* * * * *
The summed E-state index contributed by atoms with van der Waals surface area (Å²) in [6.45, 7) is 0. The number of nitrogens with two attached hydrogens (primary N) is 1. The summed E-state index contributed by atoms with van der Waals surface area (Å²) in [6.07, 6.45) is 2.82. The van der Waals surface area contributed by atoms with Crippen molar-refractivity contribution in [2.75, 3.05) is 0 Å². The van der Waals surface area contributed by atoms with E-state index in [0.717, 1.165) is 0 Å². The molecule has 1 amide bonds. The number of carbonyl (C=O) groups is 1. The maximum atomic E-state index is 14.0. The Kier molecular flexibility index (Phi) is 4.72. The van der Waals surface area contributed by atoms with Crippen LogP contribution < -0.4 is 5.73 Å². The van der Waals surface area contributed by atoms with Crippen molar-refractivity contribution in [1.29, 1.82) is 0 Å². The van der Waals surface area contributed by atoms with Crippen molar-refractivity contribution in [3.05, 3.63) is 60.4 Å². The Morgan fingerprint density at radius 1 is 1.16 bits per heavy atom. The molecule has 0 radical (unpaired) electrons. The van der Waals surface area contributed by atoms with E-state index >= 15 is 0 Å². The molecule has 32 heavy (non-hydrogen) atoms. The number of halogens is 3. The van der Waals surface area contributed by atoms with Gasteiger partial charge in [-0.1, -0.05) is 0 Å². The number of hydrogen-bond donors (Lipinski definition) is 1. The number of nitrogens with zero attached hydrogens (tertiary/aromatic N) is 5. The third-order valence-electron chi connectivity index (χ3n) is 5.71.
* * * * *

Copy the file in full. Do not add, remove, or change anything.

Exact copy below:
The summed E-state index contributed by atoms with van der Waals surface area (Å²) in [6.45, 7) is 0. The number of nitrogens with two attached hydrogens (primary N) is 1. The summed E-state index contributed by atoms with van der Waals surface area (Å²) in [6.07, 6.45) is 2.82. The van der Waals surface area contributed by atoms with Crippen molar-refractivity contribution in [2.75, 3.05) is 0 Å². The van der Waals surface area contributed by atoms with E-state index in [0.717, 1.165) is 0 Å². The molecule has 1 amide bonds. The number of carbonyl (C=O) groups is 1. The maximum atomic E-state index is 14.0. The Kier molecular flexibility index (Phi) is 4.72. The van der Waals surface area contributed by atoms with Crippen LogP contribution < -0.4 is 5.73 Å². The van der Waals surface area contributed by atoms with Crippen molar-refractivity contribution in [1.29, 1.82) is 0 Å². The van der Waals surface area contributed by atoms with Crippen molar-refractivity contribution in [3.05, 3.63) is 60.4 Å². The Morgan fingerprint density at radius 1 is 1.16 bits per heavy atom. The molecule has 0 radical (unpaired) electrons. The van der Waals surface area contributed by atoms with E-state index >= 15 is 0 Å². The molecule has 32 heavy (non-hydrogen) atoms. The number of halogens is 3. The van der Waals surface area contributed by atoms with Gasteiger partial charge in [-0.1, -0.05) is 0 Å². The number of hydrogen-bond donors (Lipinski definition) is 1. The number of nitrogens with zero attached hydrogens (tertiary/aromatic N) is 5. The third-order valence-electron chi connectivity index (χ3n) is 5.71.